New vaccine could save Critically Endangered parrot
Orange-bellied Parrot could be saved from seemingly inevitable extinction courtesy of a new vaccine, designed to tackle Psittacine Circoviral Disease (PCD).
The disease has had a cataclysmic impact on the species, but the new vaccine – set to be submitted to the Australian Pesticides and Veterinary Medicines Authority (APVMA) for approval – could prove crucial.
Just a few tens of Orange-bellied Parrots remain in the wild (JJ Harrison / wikimedia.commons).
Found in the far south-west corner of Tasmania, the total wild population of Orange-bellied Parrot is estimated to amass to little more than a few tens of birds, with a further 400 bred in captivity. Scientists at Charles Sturt University IN X have spent the last 10 years trying to come up with a vaccine to tackle PCD and, having identified a key protein, are now confident they can eliminate the disease entirely.
Professor Shane Raidal told the Australian Broadcasting Corporation: "These birds breed in nest hollows and that then allows the nest batch of nestling birds to be infected. It's very common in the wild, very recognizable and it's a pretty devastating infection when the bird gets it. When the birds lose their feathers they succumb to all sorts of other infections."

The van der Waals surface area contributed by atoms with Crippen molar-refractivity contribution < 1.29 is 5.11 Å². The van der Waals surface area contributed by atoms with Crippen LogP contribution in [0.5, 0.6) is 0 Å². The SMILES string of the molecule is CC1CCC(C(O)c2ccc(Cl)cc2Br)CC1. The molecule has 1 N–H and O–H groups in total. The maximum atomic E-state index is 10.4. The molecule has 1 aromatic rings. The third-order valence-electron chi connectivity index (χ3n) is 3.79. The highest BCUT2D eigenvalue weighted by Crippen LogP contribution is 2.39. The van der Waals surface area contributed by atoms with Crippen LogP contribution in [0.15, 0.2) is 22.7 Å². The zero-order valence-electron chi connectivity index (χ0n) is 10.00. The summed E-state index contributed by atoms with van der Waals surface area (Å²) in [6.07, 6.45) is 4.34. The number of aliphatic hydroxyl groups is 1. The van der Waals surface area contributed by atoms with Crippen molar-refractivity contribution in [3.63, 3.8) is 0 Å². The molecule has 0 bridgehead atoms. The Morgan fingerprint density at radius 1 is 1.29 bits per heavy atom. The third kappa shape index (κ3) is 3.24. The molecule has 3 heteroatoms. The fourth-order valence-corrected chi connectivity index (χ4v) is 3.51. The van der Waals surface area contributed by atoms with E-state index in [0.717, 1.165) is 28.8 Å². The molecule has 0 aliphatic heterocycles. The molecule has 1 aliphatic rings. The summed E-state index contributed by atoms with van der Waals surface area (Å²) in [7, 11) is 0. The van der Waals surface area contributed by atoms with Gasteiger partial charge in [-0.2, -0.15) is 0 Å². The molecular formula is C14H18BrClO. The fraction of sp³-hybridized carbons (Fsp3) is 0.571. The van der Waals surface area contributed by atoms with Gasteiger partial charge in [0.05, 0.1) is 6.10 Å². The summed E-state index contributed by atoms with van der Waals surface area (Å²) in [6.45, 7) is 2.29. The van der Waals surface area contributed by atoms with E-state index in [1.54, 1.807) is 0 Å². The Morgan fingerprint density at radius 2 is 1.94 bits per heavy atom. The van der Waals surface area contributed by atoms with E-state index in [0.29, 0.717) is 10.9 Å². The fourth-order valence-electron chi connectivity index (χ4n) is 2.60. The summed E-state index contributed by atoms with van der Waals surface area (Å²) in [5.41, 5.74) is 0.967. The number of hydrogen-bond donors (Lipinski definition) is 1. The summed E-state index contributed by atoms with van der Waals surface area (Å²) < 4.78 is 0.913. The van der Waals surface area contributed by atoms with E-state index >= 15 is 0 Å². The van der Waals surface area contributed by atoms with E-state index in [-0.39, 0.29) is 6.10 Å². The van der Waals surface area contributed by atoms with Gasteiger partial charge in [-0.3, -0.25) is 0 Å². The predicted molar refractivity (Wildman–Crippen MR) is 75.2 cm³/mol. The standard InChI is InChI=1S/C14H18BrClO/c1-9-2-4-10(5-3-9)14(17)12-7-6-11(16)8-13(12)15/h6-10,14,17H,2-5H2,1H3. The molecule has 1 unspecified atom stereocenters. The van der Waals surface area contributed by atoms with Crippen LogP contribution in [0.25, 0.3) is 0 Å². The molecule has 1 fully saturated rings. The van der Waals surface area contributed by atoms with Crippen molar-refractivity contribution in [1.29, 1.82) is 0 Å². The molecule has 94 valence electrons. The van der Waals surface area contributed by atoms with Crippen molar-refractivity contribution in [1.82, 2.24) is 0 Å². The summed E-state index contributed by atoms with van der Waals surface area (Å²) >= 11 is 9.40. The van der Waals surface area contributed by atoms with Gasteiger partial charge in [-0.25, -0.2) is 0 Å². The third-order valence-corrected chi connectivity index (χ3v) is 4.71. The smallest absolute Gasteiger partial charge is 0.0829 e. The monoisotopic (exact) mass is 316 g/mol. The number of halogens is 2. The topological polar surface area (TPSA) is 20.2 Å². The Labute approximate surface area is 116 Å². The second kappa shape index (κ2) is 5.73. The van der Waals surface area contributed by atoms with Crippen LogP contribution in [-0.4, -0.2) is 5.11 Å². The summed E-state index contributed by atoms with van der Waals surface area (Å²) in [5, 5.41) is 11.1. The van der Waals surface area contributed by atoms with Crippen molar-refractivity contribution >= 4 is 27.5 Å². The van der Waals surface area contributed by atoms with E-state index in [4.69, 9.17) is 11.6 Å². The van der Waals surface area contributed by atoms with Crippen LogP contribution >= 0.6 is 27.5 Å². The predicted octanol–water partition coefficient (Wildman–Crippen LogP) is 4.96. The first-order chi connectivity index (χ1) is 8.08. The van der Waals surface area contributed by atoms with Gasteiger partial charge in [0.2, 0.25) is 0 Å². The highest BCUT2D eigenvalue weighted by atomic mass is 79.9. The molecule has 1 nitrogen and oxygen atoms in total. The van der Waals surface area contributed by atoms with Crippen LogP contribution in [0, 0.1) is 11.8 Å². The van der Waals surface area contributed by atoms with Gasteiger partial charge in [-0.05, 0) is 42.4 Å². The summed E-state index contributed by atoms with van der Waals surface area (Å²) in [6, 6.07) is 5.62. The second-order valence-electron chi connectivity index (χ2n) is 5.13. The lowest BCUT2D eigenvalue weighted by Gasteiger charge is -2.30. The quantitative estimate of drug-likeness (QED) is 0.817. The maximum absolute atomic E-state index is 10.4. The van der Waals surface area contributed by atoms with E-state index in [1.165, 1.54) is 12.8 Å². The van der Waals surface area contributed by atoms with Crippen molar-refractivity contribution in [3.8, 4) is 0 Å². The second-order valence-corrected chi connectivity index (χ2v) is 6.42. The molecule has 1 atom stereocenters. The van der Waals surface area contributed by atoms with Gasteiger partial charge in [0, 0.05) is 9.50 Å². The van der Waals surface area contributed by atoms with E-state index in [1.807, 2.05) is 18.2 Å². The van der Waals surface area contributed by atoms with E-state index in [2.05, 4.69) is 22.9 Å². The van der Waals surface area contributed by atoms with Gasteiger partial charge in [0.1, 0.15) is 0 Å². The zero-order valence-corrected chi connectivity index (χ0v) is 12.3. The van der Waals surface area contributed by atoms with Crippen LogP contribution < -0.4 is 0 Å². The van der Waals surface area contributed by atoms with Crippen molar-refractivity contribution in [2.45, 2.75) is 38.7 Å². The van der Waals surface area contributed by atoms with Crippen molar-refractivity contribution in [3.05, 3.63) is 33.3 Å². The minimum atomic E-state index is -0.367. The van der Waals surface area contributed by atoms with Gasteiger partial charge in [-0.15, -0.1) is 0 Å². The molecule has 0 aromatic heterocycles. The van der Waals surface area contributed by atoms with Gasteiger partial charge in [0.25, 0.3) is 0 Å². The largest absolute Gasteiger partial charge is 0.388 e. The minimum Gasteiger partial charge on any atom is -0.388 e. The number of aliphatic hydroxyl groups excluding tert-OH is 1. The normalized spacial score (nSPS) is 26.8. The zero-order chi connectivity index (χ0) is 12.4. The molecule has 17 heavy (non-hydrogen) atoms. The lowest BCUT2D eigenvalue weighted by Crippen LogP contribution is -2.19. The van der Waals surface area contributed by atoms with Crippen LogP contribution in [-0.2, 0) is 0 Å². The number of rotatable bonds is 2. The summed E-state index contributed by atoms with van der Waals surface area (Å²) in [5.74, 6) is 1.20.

Jade Forwood, Professor of Biochemistry at Charles Sturt University, added: "This particular protein of the virus encapsulates the genome, it's the outer shell of the virus. That's what is presented to the immune system. By producing this protein in a non-infectious form, it gives the bird an opportunity to raise an immune response, increase their antibodies and ultimately fight off the virus."
While researchers still have a number of hurdles to leap over in order to prove the vaccine is effective and safe, Raidal and Forwood are hopeful their work could be approved as early as 2021.